I appreciate this article for several reasons, not the least of which is that it captures well part of what I experienced at Princeton as a graduate student from 2000-07. I had the good fortune of arriving on campus the same year that the James Madison Program debuted, and while I came primarily to study with Robert George, I also sat at the proverbial feet of a host of thinkers, formally and informally, liberal, conservative, and difficult-to-classify. The Madison Program brought in a different set of fellows each year, and still does, without hewing to a narrow ideologically conservative line. And yet that infusion of fresh blood onto campus each year led to scores of intellectual feasts as there were JMP events, co-sponsored events with the University Center for Human Values, partnerships with the politics department, and opportunities of all sorts for a deeper sort of genuine pluralism that is vanishingly rare on elite campuses. “We practice what they preach,” was a mantra of the JMP, and if one peruses the archives one will certainly find plenty of conservative speakers of various stripes, but also a significant number of progressives and outright leftists.

Of course there were disappointing moments. For me perhaps the most significant marker of one understanding of “conservative” is the rather stark difference between a 1941 telegram featured in Frist reprinting President Dodds’ message to President Roosevelt immediately following Pearl Harbor “pledging unqualifiedly” Princeton’s support to the war effort on the one hand and a (then) Woodrow Wilson School sponsored panel following 9/11 at which the theme seemed to be that what happened was our fault. And of course I encountered views I found strange, even at times offensive, both in and out of the classroom.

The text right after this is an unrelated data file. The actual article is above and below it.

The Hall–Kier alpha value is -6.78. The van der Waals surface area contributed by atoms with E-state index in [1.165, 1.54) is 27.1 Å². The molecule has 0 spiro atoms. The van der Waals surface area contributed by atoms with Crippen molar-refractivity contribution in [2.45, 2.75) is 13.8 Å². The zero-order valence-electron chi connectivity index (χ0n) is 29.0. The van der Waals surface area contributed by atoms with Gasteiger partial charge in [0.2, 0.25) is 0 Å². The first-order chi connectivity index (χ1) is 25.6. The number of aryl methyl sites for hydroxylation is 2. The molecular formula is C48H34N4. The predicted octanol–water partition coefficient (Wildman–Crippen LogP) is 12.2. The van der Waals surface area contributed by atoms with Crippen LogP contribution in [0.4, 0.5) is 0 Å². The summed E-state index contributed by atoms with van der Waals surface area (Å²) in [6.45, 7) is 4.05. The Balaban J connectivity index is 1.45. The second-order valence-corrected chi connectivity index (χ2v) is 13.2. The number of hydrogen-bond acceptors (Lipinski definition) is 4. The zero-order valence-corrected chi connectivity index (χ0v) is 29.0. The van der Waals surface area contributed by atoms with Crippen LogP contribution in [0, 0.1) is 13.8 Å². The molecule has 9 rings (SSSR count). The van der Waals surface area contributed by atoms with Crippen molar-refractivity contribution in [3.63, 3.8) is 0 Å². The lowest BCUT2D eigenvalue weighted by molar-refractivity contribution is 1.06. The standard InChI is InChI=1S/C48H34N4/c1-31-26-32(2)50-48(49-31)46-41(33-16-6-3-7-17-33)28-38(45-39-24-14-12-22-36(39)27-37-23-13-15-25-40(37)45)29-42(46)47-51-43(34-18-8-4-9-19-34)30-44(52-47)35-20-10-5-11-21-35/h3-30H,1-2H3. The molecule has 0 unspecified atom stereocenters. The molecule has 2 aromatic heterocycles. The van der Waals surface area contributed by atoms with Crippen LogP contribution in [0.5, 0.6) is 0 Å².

But that’s part of why I came to Princeton: to work with the brightest minds in the world thinking and reasoning and arguing (not quarreling!) about the things that matter most. That I could do so with like-minded figures like George, Deneen, and Whittington, who didn’t think I was irrational for my religious and moral convictions, was a blessing. That I could be challenged robustly while respectfully by professors like Stephen Macedo and George Kateb was a privilege. That’s what was so exciting about studying when I was there. I could be seated next to Peter Singer listening to him challenge a pro-choice Georgetown ethicist’s reservations about abortion-as-art one evening, witnessing a debate between Jeffrey Stout and John Finnis another afternoon, and sit with a very diverse group of graduate students shooting questions rapid-fire at Justice Scalia not long after Bush v. Gore. I fervently hope Princeton has not lost the confidence it once had to play host to these robust conversations. They are desperately needed by liberals and conservatives, those of religious conviction and those of none, and all creeds and colors.